The speaker of "The Lie" is dying. He wants to deliver a final message to all those who are considered "the best" in the world and commands his soul and, by extension, this poem to condemn various entities. The speaker's soul is commanded to visit the court, the church, heads of state, the zealous, and others and judge them all as liars.
Rhyme is central to this meaning because it, too, is a lie. Each stanza seems to follow an ababcc rhyme pattern; however, upon closer inspection, numerous pairs of words structured within this rhyme pattern are slant rhymes. The rhyme isn't exact and is only an illusion. Consider these pairs of words that are meant to rhyme in the established structural pattern:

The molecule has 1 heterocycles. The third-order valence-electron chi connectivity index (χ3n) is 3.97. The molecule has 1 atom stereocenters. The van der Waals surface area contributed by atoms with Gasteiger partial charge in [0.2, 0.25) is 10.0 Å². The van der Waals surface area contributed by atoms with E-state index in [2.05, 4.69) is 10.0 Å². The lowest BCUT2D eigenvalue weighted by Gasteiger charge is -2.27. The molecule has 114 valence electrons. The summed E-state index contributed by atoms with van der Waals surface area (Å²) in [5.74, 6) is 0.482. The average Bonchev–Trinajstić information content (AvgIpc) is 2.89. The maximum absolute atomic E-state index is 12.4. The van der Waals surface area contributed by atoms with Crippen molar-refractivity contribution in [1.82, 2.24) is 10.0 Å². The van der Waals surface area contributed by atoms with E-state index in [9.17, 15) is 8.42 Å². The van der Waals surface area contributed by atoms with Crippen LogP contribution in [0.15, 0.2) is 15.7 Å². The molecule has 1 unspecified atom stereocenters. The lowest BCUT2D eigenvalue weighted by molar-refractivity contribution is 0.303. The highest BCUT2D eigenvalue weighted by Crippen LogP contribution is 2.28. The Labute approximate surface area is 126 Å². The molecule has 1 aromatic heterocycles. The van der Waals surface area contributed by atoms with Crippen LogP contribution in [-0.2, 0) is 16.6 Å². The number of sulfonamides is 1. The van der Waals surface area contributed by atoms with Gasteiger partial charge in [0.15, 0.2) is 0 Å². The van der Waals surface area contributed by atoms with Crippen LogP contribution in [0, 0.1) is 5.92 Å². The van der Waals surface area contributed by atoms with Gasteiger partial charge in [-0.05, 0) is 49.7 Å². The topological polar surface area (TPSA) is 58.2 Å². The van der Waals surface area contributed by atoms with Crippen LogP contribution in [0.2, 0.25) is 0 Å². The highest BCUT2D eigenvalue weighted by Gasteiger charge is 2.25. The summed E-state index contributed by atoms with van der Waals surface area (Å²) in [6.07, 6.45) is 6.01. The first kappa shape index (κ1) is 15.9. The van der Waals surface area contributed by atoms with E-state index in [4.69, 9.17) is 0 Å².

Undercutting these words that don't exactly rhyme is the steadiness found in the repetition of each stanza's closure: "the lie." The lie is therefore dependable and predictable. The rhyme pattern, which is often slant and not exact, therefore creates a sense of disjointedness and falsehood, which contributes to the overall theme of deception in the poem.